Good news, bad news about Northwest spiders

PULLMAN – People in the Northwest can take a sigh of relief as researchers confirm brown recluse spiders do not live in our area. A scientist at Washington State University wants to clear the dreaded spider’s name. Richard Zack said the spiders that live in our region are the hobo, wolf and giant house spiders.

"People often tell me they saw or they got bitten by a brown recluse,” Zack said.”But if it happened out here, it’s probably another species of spider they’re talking about.”

While a brown recluse’s venom can be toxic to humans, Zack says it’s very rare for the bite to turn into a serious flesh-eating condition. Just last month, the death of heavy metal guitarist Jeff Hanneman in Los Angeles was blamed on a flesh-eating disease caused by a brown recluse that bit him in a hot tub. A few days later, the cause of death was attributed to chronic liver failure. For the record, the brown recluse lives in the South and lower Midwest.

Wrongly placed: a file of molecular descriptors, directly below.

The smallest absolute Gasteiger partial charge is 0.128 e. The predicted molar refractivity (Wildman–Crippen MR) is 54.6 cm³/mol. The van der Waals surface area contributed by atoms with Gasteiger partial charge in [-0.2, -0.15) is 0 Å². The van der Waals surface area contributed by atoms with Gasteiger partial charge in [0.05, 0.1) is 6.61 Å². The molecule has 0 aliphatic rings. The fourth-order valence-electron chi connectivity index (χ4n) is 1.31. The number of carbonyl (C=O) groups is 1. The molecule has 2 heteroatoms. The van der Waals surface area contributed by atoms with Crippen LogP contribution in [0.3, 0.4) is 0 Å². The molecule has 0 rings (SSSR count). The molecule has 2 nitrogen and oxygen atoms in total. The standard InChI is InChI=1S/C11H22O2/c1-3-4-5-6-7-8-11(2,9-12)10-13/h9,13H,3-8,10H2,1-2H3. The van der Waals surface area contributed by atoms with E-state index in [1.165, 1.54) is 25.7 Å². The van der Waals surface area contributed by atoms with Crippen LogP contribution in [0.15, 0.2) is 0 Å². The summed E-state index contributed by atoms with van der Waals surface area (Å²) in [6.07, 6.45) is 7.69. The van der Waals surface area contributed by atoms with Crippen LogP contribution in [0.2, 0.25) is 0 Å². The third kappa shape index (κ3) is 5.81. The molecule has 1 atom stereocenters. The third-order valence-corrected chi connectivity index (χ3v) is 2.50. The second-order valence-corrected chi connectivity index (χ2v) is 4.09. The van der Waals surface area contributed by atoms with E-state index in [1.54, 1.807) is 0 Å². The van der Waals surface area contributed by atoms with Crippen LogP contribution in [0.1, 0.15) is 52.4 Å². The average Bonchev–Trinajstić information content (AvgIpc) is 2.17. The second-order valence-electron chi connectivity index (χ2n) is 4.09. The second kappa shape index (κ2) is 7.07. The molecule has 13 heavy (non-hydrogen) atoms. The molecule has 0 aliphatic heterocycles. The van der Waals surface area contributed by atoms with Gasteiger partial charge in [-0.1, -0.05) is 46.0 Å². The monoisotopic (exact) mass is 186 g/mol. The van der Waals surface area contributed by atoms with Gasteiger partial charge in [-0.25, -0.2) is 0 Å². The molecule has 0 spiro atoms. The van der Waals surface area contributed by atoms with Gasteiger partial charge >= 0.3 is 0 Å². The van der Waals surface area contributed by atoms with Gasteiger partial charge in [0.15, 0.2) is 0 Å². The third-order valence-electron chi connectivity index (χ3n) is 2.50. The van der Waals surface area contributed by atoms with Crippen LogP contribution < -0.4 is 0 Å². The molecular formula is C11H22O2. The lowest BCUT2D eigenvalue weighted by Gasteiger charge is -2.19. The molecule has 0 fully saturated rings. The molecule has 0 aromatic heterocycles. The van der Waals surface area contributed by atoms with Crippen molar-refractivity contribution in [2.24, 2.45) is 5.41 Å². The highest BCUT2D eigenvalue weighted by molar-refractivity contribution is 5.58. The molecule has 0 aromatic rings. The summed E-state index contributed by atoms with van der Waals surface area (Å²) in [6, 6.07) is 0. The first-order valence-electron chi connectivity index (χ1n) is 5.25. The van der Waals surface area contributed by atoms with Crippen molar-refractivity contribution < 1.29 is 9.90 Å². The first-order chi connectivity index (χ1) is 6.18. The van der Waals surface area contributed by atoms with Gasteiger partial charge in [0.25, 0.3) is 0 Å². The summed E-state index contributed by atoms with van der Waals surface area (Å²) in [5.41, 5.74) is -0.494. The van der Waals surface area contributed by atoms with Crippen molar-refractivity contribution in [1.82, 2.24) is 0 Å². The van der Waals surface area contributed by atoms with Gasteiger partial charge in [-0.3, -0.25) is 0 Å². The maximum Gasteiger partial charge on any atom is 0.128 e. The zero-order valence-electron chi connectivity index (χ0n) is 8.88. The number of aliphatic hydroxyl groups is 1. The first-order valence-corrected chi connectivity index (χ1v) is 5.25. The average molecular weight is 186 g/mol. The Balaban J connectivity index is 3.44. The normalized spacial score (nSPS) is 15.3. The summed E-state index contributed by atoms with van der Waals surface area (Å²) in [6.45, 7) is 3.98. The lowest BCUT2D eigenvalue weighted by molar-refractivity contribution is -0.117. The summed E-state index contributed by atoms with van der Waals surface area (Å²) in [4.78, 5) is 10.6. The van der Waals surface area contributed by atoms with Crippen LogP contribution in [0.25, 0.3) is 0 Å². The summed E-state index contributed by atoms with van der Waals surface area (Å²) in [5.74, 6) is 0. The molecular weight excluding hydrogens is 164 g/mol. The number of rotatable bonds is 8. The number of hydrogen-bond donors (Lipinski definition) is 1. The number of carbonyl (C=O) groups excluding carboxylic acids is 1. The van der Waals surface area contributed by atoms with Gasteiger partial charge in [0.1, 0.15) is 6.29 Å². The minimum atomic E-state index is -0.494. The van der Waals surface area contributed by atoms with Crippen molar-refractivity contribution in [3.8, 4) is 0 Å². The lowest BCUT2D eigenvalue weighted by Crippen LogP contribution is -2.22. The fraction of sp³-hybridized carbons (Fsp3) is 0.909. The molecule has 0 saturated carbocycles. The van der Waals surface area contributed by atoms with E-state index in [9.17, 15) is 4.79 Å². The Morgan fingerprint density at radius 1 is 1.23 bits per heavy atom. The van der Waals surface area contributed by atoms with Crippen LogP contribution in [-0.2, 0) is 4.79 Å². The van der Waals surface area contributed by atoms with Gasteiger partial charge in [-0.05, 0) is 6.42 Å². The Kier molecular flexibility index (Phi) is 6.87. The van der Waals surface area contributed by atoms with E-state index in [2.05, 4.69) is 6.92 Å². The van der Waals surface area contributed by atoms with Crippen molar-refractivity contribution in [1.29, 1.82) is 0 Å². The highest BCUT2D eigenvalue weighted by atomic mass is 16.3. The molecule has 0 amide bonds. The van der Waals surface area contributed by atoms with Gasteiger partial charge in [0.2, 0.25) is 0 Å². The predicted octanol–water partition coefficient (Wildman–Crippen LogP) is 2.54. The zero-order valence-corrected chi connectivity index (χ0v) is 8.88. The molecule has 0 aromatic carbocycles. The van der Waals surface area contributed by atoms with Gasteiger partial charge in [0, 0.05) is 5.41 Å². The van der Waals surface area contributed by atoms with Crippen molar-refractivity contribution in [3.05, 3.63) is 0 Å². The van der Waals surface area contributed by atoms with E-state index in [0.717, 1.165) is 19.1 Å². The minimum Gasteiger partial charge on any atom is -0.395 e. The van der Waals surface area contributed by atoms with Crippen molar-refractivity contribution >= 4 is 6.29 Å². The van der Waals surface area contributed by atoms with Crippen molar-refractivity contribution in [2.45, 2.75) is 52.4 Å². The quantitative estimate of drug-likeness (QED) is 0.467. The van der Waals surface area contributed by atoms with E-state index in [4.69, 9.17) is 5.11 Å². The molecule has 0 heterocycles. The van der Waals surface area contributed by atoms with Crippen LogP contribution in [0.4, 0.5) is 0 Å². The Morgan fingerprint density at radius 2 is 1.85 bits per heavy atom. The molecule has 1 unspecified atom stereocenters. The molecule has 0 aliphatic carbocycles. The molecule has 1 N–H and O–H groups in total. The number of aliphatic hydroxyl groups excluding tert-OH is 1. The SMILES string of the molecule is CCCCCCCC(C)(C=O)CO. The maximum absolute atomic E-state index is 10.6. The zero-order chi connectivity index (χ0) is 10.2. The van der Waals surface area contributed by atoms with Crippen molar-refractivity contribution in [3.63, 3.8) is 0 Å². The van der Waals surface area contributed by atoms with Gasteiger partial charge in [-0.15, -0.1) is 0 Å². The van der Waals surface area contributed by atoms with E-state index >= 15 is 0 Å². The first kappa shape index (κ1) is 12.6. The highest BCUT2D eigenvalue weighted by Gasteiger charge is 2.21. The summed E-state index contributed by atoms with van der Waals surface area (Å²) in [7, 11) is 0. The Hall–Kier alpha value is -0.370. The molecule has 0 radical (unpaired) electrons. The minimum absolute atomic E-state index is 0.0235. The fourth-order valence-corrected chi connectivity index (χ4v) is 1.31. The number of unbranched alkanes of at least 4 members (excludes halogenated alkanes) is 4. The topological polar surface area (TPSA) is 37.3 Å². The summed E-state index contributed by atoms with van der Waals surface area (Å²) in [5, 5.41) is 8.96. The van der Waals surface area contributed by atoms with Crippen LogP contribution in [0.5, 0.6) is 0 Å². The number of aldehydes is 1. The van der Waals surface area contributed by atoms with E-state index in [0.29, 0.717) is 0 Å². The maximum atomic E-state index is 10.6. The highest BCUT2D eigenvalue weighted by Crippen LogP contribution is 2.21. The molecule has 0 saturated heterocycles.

Zack said the spiders people in the Northwest should worry about are black widows and hobos, whose venom can make people sick.

"If someone gets bit, it’s usually defensive in nature,” Zack said.

The venom of those two species is not as threatening to humans as that of a recluse, he said. A black widow typically injects a neurotoxin that can make people feel sick as if they had the flu, according to the Washington State Department of Health website on venomous spiders. The venom of a hobo can produce a slow-healing wound around the area of the bite, the website says.

Zack stressed that the incidence of spider bites that actually inflict harm is quite low.